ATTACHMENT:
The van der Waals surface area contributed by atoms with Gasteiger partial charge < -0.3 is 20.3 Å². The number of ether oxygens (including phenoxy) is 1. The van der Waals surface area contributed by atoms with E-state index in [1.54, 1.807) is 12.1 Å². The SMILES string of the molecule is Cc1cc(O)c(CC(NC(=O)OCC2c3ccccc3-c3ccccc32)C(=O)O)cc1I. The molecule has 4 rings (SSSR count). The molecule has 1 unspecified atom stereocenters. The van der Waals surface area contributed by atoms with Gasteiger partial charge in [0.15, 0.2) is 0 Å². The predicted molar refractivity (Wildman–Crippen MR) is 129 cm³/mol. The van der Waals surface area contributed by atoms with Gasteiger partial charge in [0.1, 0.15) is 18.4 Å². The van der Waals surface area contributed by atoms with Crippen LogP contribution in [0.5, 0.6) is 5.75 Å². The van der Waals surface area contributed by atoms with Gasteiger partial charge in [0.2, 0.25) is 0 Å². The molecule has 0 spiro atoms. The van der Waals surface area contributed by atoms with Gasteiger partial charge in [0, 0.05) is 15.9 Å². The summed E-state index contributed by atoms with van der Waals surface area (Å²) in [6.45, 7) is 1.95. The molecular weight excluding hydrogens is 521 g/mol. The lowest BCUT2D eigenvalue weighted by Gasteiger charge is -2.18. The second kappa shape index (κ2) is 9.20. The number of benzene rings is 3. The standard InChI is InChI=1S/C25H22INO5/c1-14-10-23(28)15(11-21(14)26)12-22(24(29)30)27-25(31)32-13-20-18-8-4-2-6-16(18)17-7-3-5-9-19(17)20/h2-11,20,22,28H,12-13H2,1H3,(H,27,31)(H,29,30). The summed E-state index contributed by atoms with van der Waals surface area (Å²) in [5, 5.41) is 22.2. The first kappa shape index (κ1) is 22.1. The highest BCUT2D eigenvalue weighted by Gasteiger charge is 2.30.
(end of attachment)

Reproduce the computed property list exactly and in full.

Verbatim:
The van der Waals surface area contributed by atoms with Gasteiger partial charge < -0.3 is 20.3 Å². The number of ether oxygens (including phenoxy) is 1. The van der Waals surface area contributed by atoms with E-state index in [1.54, 1.807) is 12.1 Å². The SMILES string of the molecule is Cc1cc(O)c(CC(NC(=O)OCC2c3ccccc3-c3ccccc32)C(=O)O)cc1I. The molecule has 4 rings (SSSR count). The molecule has 1 unspecified atom stereocenters. The van der Waals surface area contributed by atoms with Gasteiger partial charge in [0.15, 0.2) is 0 Å². The predicted molar refractivity (Wildman–Crippen MR) is 129 cm³/mol. The van der Waals surface area contributed by atoms with Gasteiger partial charge in [0.1, 0.15) is 18.4 Å². The van der Waals surface area contributed by atoms with Crippen LogP contribution in [0.5, 0.6) is 5.75 Å². The van der Waals surface area contributed by atoms with Gasteiger partial charge in [0.2, 0.25) is 0 Å². The molecule has 0 spiro atoms. The van der Waals surface area contributed by atoms with Gasteiger partial charge in [0, 0.05) is 15.9 Å². The summed E-state index contributed by atoms with van der Waals surface area (Å²) in [6.45, 7) is 1.95. The molecular weight excluding hydrogens is 521 g/mol. The lowest BCUT2D eigenvalue weighted by Gasteiger charge is -2.18. The second kappa shape index (κ2) is 9.20. The number of benzene rings is 3. The standard InChI is InChI=1S/C25H22INO5/c1-14-10-23(28)15(11-21(14)26)12-22(24(29)30)27-25(31)32-13-20-18-8-4-2-6-16(18)17-7-3-5-9-19(17)20/h2-11,20,22,28H,12-13H2,1H3,(H,27,31)(H,29,30). The summed E-state index contributed by atoms with van der Waals surface area (Å²) in [5, 5.41) is 22.2. The first kappa shape index (κ1) is 22.1. The highest BCUT2D eigenvalue weighted by Gasteiger charge is 2.30.